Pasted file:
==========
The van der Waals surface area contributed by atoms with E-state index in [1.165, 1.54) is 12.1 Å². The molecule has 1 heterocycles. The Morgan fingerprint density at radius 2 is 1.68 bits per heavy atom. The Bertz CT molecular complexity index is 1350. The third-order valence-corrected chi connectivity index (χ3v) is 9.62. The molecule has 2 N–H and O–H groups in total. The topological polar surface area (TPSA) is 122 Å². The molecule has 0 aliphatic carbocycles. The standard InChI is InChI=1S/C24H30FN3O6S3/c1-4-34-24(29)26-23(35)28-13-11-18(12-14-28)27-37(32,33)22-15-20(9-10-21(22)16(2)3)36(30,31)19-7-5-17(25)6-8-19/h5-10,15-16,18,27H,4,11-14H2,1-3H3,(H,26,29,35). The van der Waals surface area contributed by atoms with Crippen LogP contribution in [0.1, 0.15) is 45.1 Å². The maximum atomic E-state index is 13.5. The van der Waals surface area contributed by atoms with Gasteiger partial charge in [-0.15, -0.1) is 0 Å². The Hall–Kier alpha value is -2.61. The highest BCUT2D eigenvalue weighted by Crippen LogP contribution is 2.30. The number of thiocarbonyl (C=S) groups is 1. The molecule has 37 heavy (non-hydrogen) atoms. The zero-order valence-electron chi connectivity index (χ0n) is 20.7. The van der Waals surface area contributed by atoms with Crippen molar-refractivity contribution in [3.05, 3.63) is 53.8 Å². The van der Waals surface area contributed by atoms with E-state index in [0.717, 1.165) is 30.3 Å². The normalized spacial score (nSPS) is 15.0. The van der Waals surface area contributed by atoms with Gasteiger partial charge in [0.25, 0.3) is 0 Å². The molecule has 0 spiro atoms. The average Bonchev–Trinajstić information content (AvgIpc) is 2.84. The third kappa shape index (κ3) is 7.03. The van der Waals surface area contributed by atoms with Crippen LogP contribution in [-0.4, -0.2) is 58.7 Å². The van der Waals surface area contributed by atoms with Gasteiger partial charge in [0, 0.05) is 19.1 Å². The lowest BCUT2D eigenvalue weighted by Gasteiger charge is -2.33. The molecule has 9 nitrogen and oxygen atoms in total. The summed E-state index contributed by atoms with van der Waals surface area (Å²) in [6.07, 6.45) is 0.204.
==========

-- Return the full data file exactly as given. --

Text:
The van der Waals surface area contributed by atoms with E-state index in [1.165, 1.54) is 12.1 Å². The molecule has 1 heterocycles. The Morgan fingerprint density at radius 2 is 1.68 bits per heavy atom. The Bertz CT molecular complexity index is 1350. The third-order valence-corrected chi connectivity index (χ3v) is 9.62. The molecule has 2 N–H and O–H groups in total. The topological polar surface area (TPSA) is 122 Å². The molecule has 0 aliphatic carbocycles. The standard InChI is InChI=1S/C24H30FN3O6S3/c1-4-34-24(29)26-23(35)28-13-11-18(12-14-28)27-37(32,33)22-15-20(9-10-21(22)16(2)3)36(30,31)19-7-5-17(25)6-8-19/h5-10,15-16,18,27H,4,11-14H2,1-3H3,(H,26,29,35). The van der Waals surface area contributed by atoms with Crippen LogP contribution in [0.1, 0.15) is 45.1 Å². The maximum atomic E-state index is 13.5. The van der Waals surface area contributed by atoms with Gasteiger partial charge in [-0.15, -0.1) is 0 Å². The Hall–Kier alpha value is -2.61. The highest BCUT2D eigenvalue weighted by Crippen LogP contribution is 2.30. The number of thiocarbonyl (C=S) groups is 1. The molecule has 37 heavy (non-hydrogen) atoms. The zero-order valence-electron chi connectivity index (χ0n) is 20.7. The van der Waals surface area contributed by atoms with Crippen molar-refractivity contribution in [3.05, 3.63) is 53.8 Å². The van der Waals surface area contributed by atoms with E-state index in [0.717, 1.165) is 30.3 Å². The normalized spacial score (nSPS) is 15.0. The van der Waals surface area contributed by atoms with Gasteiger partial charge in [0.25, 0.3) is 0 Å². The molecule has 0 spiro atoms. The average Bonchev–Trinajstić information content (AvgIpc) is 2.84. The third kappa shape index (κ3) is 7.03. The van der Waals surface area contributed by atoms with Crippen LogP contribution in [-0.4, -0.2) is 58.7 Å². The van der Waals surface area contributed by atoms with Gasteiger partial charge in [0, 0.05) is 19.1 Å². The lowest BCUT2D eigenvalue weighted by Gasteiger charge is -2.33. The molecule has 9 nitrogen and oxygen atoms in total. The summed E-state index contributed by atoms with van der Waals surface area (Å²) in [6.07, 6.45) is 0.204.